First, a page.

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Phar v. 14Th Circuit Court of Kentucky

United States District Court, E.D. Kentucky, Central Division, Lexington

April 26, 2017

ROSS “WORD” PHAR, Plaintiff,
v.
14TH CIRCUIT COURT OF KENTUCKY and THE HONORABLE JUDGE PAUL ISAACS, Defendants.

          MEMORANDUM OPINION AND ORDER

          Joseph M. Hood Senior U.S. District Judge.

         I. INTRODUCTION

         Petitioner Ross “Word” Phar, proceeding pro se, has filed a Petition for a Writ of Habeas Corpus pursuant to 28 U.S.C. § 2241 [DE 1] against the 14th Circuit Court of Kentucky and The Honorable Judge Paul Isaacs.[1] Phar, a defendant in one of Judge Isaacs's criminal cases, seeks relief from his five-year term of pretrial diversion, which requires him to comply with a host of conditions imposed by the Court and enforced by the Office of Probation and Parole.[2] See Commonwealth v. Phar, 12-CR-134. Specifically, Phar argues that the length of his term is “grossly excessive and without purpose.”[3] [Id. at 1]. For the reasons stated herein, Phar's Petition [DE 1] must be DISMISSED WITHOUT PREJUDICE.

         II. ANALYSIS

         The Court conducts an initial review of habeas corpus petitions. 28 U.S.C. § 2243; Alexander v. N. Bureau of Prisons, 419 F. App'x 544, 545 (6th Cir. 2011). A petition will be denied “if it plainly appears from the petition and any attached exhibits that the petitioner is not entitled to relief.” Rule 4 of the Rules Governing § 2254 Cases in the United States District Courts (applicable to § 2241 petitions pursuant to Rule 1(b)). The Court evaluates Phar's Petition under a more lenient standard because he is not represented by an attorney. Erickson v. Pardus, 551 U.S. 89, 94 (2007). At this stage of the proceedings, the Court accepts Phar's factual allegations as true and construes all legal claims in his favor. Bell Atl. Corp. v. Twombly, 550 U.S. 544, 555-56 (2007).

         “Writs of habeas corpus may be granted by the Supreme Court, any justice thereof, the district courts and any circuit judge within their respective jurisdictions.”[4] 28 U.S.C. § 2241(a). However, before seeking relief under § 2241, the petitioner must exhaust his state court remedies. Urbina v. Thoms, 270 F.3d 292, 295 n. 1 (6th Cir. 2001). “[T]he doctrine of exhaustion of state remedies has developed to protect the state courts' opportunity to confront initially and resolve constitutional issues arising within their jurisdictions and to limit federal judicial interference in state adjudicatory processes.” Atkins v. Michigan, 644 F.2d 543, 546 (6th Cir. 1981). “The burden is on the petitioner to demonstrate compliance with the exhaustion requirement or that the state procedure would be futile.” Rust v. Zent, 17 F.3d 155, 160 (6th Cir. 1994).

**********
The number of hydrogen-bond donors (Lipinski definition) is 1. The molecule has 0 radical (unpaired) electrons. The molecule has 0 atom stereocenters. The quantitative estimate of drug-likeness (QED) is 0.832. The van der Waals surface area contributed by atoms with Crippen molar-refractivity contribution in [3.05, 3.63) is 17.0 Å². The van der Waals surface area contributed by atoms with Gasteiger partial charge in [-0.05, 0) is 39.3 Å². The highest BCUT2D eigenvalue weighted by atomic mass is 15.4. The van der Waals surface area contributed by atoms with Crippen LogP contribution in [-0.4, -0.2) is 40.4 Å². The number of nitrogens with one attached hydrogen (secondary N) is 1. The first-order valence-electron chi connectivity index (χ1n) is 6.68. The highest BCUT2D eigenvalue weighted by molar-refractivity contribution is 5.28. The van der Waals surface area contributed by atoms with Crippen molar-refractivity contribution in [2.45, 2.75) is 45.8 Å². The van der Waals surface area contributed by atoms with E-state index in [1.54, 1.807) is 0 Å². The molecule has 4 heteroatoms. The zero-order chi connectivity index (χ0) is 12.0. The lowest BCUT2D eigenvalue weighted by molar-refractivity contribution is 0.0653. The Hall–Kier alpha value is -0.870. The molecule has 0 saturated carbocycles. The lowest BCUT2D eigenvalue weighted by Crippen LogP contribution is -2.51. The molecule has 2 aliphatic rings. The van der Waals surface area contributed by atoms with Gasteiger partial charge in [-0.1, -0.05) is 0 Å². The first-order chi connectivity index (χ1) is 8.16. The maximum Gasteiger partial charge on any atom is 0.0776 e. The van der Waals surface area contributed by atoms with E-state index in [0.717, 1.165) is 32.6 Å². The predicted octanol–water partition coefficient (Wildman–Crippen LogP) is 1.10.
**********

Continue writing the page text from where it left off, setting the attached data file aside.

In his Petition, Phar seems to admit that he has not previously sought relief in the Woodford Circuit Court. He states:

I will be presenting these grounds in court today (4/5/2017). In the instance that I am not granted relief, however I would like for this appeal to be heard by the higher court. This writ is my backup plan.

[Id. at 7]. The Court has reviewed the Woodford Circuit Court docket from April 5, 2017, but sees no indication that Phar orally requested relief from his term of pretrial diversion during the hearing. There is also nothing in the court record or in Phar's filings to suggest that he is pursuing other available state remedies, such as filing a petition for writ of habeas corpus in the Woodford Circuit Court. See Ky. Const. § 16; Ky. Rev. Stat. Ann. § 419.020. Because Phar has failed to demonstrate that he exhausted his state court remedies, his Petition must be dismissed.[5]

         III. CONCLUSION

         Accordingly, for the reasons stated herein, IT IS ORDERED that Petitioner Ross Phar's Petition [DE 1] be, and is, hereby DISMISSED WITHOUT PREJUDICE.

         IT IS FURTHER ORDERED that the Clerk of the Court shall send a copy of this Memorandum Opinion and Order to Phar at his listed address.

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